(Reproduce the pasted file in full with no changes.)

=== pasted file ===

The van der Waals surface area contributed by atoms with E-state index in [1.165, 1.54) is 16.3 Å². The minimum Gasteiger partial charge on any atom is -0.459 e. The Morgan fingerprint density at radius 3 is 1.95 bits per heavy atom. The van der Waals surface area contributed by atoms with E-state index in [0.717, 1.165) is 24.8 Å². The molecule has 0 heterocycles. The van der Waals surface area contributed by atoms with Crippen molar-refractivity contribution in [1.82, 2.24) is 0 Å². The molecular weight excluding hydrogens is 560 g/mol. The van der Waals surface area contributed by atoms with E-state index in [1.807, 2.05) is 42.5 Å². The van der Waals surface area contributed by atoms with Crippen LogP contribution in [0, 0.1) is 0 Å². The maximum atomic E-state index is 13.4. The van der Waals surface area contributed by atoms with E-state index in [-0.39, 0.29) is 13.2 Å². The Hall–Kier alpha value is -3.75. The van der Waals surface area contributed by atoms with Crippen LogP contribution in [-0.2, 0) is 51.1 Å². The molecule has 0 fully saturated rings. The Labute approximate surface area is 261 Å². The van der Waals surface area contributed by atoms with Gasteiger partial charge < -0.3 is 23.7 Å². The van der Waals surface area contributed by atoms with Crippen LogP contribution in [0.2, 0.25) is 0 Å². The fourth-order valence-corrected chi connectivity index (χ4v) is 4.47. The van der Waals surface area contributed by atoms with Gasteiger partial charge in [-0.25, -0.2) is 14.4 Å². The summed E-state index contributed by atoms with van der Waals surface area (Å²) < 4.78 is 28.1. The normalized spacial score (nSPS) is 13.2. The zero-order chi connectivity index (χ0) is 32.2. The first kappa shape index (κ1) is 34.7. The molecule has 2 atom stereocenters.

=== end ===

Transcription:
The van der Waals surface area contributed by atoms with E-state index in [1.165, 1.54) is 16.3 Å². The minimum Gasteiger partial charge on any atom is -0.459 e. The Morgan fingerprint density at radius 3 is 1.95 bits per heavy atom. The van der Waals surface area contributed by atoms with E-state index in [0.717, 1.165) is 24.8 Å². The molecule has 0 heterocycles. The van der Waals surface area contributed by atoms with Crippen molar-refractivity contribution in [1.82, 2.24) is 0 Å². The molecular weight excluding hydrogens is 560 g/mol. The van der Waals surface area contributed by atoms with E-state index in [1.807, 2.05) is 42.5 Å². The van der Waals surface area contributed by atoms with Crippen LogP contribution in [0, 0.1) is 0 Å². The maximum atomic E-state index is 13.4. The van der Waals surface area contributed by atoms with E-state index in [-0.39, 0.29) is 13.2 Å². The Hall–Kier alpha value is -3.75. The van der Waals surface area contributed by atoms with Crippen LogP contribution in [-0.2, 0) is 51.1 Å². The molecule has 0 fully saturated rings. The Labute approximate surface area is 261 Å². The van der Waals surface area contributed by atoms with Gasteiger partial charge < -0.3 is 23.7 Å². The van der Waals surface area contributed by atoms with Crippen LogP contribution in [0.2, 0.25) is 0 Å². The fourth-order valence-corrected chi connectivity index (χ4v) is 4.47. The van der Waals surface area contributed by atoms with Gasteiger partial charge in [-0.25, -0.2) is 14.4 Å². The summed E-state index contributed by atoms with van der Waals surface area (Å²) < 4.78 is 28.1. The normalized spacial score (nSPS) is 13.2. The zero-order chi connectivity index (χ0) is 32.2. The first kappa shape index (κ1) is 34.7. The molecule has 2 atom stereocenters.